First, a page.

3. Artemis Fowl – Eoin Colfer. Another borderline novel, but also very awesome. Artemis is dastardly but also fascinating, plus the world-building is excellent and the character arcs rather lovely.
  4. Harry Potter and the Philosopher’s StoneJ.K. Rowling. I know it’s an obvious choice, but there’s a reason why it’s more popular than God, and that’s because it’s good. The classic quest narrative retold as a magical boarding-school story with really well fleshed-out world-building and a swift-moving plot can only be a recipe for success.
  5. Howl’s Moving CastleDiana Wynne Jones. There seem to be a lot of fairytales in this list. I love how subversive Howl’s Moving Castle is, though: its endearingly spirited narrator Sophie finds herself empowered instead of cursed by being turned into an old woman. And Howl himself is pretty awesome.
  6. Charlie and the Chocolate Factory – Roald Dahl. It’s set in a chocolate factory. A factory where they make chocolate. Think about that for a moment. It’s funny and inventive and clever and slightly disturbing all at once. And the monsters here are real children, not bugbears or goblins, which makes it true to life without being pessimistic.
  7. Redwall – Brian Jacques. There are about a gajillion books in the series, and while they may be faintly problematic in some respects (although, I would argue, not more so than anything Tolkien wrote), they’re also pretty entertaining. Another series that’s strong on world-building, especially on the food side of things: Redwall banquets may be the best fictional banquets ever. (Food seems to be another theme of this post.)
  8. The Famous Five – Enid Blyton. Another series that seems to have gone on for ever and ever. I love the carefree way in which Our Heroes wander around the countryside of Cornwall pluckily solving mysteries that, of course, no adult has any interest in solving, all in the company of Timmy the Wonder Dog and lashings of ginger beer.
  9. The Lion, The Witch and the WardrobeC.S. Lewis. Not, in my opinion, the best of the Narnia books, but it’s the one that everyone starts with. (Personally, I prefer The Voyage of the Dawn Treader.) But Narnia as a whole is a lovely and magical creation, and I really don’t think that young readers pick up on the Christian undertones as much as we think they do.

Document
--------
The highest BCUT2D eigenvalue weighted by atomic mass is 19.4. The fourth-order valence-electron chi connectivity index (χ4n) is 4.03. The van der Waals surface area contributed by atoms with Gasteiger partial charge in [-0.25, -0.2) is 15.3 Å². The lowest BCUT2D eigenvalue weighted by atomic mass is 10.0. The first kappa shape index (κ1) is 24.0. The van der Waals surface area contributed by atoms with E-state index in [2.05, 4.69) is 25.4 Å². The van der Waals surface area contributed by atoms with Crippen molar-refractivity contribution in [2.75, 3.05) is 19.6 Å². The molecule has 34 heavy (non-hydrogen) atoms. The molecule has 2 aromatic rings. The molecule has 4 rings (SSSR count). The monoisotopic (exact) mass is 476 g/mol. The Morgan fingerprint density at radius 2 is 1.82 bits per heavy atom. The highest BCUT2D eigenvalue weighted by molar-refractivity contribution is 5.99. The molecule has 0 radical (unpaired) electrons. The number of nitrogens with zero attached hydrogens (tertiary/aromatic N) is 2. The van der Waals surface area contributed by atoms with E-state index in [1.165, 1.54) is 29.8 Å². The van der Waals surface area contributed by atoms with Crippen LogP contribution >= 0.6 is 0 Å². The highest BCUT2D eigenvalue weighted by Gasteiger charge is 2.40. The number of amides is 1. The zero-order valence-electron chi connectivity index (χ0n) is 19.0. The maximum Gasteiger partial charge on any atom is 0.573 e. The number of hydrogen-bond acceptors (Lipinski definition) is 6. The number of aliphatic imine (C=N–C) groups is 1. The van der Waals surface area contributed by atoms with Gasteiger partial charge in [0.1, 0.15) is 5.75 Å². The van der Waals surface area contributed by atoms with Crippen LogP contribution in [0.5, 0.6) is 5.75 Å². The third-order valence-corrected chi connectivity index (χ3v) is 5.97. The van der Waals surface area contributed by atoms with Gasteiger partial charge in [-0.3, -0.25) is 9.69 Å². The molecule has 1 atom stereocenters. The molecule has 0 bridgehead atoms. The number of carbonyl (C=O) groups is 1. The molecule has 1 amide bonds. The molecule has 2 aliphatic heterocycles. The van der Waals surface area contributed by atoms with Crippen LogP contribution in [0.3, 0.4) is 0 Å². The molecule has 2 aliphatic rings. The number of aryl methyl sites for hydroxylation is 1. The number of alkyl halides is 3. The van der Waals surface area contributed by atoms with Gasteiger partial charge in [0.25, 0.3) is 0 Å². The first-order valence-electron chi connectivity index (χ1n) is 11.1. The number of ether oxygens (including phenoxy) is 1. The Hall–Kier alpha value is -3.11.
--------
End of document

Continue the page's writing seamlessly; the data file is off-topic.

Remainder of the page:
10. Mister Monday – Garth Nix. Another gateway drug-type book, this time for Nix’s YA Old Kingdom series. But the Keys to the Kingdom septet is good on its own merits: more clever world-building, and a hook that drags you further into the series.

What have you been reading for World Book Night?

Update: In-post linking has inexplicably begun working again. Far be it from me to look an Internet gift horse in the mouth. So I’ll be removing the Post Links menu on the right, which was only a temporary measure in any case. Hurrah!

Top Ten Books About Books

“No one who writes a good book is really dead.”

Walter Moers

In honour of World Book Night 2014 (because the idea is sound, even if the execution annoys me intensely), here are ten books about books and reading and all associated awesomeness.

  1. The Historian – Elizabeth Kostova. A family goes on a sort of literary treasure-hunt, except that the treasure is Dracula and the hunt takes place over a whole continent. LIBRARIES and VAMPIRES, people.
  2. The Crying of Lot 49– Thomas Pynchon. Really extremely paranoid, and full of ideas about the post and what happens when you read a book and other excitingly lovely things. Weird, but awesome.
  3. Special Topics in Calamity Physics –  Marisha Pessl. NOT (as I have to keep explaining to people) A PHYSICS BOOK, but another Murder Mystery-type literary hunt featuring all kinds of classic novels and a protagonist who loves to read.
  4. Inkheart – Cornelia Funke. I actually wanted to be Meggie, the bookworm protagonist of Inkheart, when I was younger. It’s a fascinating story about the power of words and of stories, for good and for bad.